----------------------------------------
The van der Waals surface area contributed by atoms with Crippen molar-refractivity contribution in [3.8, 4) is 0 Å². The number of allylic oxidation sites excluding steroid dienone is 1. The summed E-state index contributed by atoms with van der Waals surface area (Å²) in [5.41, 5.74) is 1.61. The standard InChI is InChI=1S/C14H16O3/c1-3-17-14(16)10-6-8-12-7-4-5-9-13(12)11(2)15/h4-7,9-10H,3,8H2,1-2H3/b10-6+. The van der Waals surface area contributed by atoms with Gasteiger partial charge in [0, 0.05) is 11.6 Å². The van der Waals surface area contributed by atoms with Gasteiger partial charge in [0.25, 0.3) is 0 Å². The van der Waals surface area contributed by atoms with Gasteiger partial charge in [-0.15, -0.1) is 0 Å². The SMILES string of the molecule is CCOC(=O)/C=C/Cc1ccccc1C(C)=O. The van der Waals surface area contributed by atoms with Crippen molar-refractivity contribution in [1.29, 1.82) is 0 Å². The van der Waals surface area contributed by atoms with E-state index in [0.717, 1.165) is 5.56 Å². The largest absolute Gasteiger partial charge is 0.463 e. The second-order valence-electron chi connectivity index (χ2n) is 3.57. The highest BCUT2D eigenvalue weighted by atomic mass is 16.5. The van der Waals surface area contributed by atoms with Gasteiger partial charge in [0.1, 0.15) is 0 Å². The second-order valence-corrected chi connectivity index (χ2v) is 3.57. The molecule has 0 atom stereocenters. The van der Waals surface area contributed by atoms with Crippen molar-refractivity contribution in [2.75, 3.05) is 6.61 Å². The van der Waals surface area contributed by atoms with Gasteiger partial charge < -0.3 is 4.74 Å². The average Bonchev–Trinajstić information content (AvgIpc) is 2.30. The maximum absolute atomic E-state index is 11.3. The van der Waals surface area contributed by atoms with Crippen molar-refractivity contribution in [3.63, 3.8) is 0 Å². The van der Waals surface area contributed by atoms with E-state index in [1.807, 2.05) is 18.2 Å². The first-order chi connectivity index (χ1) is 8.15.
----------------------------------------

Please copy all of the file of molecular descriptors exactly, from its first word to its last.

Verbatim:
The van der Waals surface area contributed by atoms with Crippen molar-refractivity contribution in [3.8, 4) is 0 Å². The number of allylic oxidation sites excluding steroid dienone is 1. The summed E-state index contributed by atoms with van der Waals surface area (Å²) in [5.41, 5.74) is 1.61. The standard InChI is InChI=1S/C14H16O3/c1-3-17-14(16)10-6-8-12-7-4-5-9-13(12)11(2)15/h4-7,9-10H,3,8H2,1-2H3/b10-6+. The van der Waals surface area contributed by atoms with Gasteiger partial charge in [0, 0.05) is 11.6 Å². The van der Waals surface area contributed by atoms with Gasteiger partial charge in [0.25, 0.3) is 0 Å². The van der Waals surface area contributed by atoms with Gasteiger partial charge in [-0.15, -0.1) is 0 Å². The SMILES string of the molecule is CCOC(=O)/C=C/Cc1ccccc1C(C)=O. The van der Waals surface area contributed by atoms with Crippen molar-refractivity contribution in [1.29, 1.82) is 0 Å². The van der Waals surface area contributed by atoms with E-state index in [0.717, 1.165) is 5.56 Å². The largest absolute Gasteiger partial charge is 0.463 e. The second-order valence-electron chi connectivity index (χ2n) is 3.57. The highest BCUT2D eigenvalue weighted by atomic mass is 16.5. The van der Waals surface area contributed by atoms with Gasteiger partial charge in [0.1, 0.15) is 0 Å². The second-order valence-corrected chi connectivity index (χ2v) is 3.57. The molecule has 0 atom stereocenters. The van der Waals surface area contributed by atoms with Crippen molar-refractivity contribution in [2.75, 3.05) is 6.61 Å². The van der Waals surface area contributed by atoms with Gasteiger partial charge < -0.3 is 4.74 Å². The average Bonchev–Trinajstić information content (AvgIpc) is 2.30. The maximum absolute atomic E-state index is 11.3. The van der Waals surface area contributed by atoms with Crippen molar-refractivity contribution in [3.63, 3.8) is 0 Å². The van der Waals surface area contributed by atoms with E-state index in [1.807, 2.05) is 18.2 Å². The first-order chi connectivity index (χ1) is 8.15.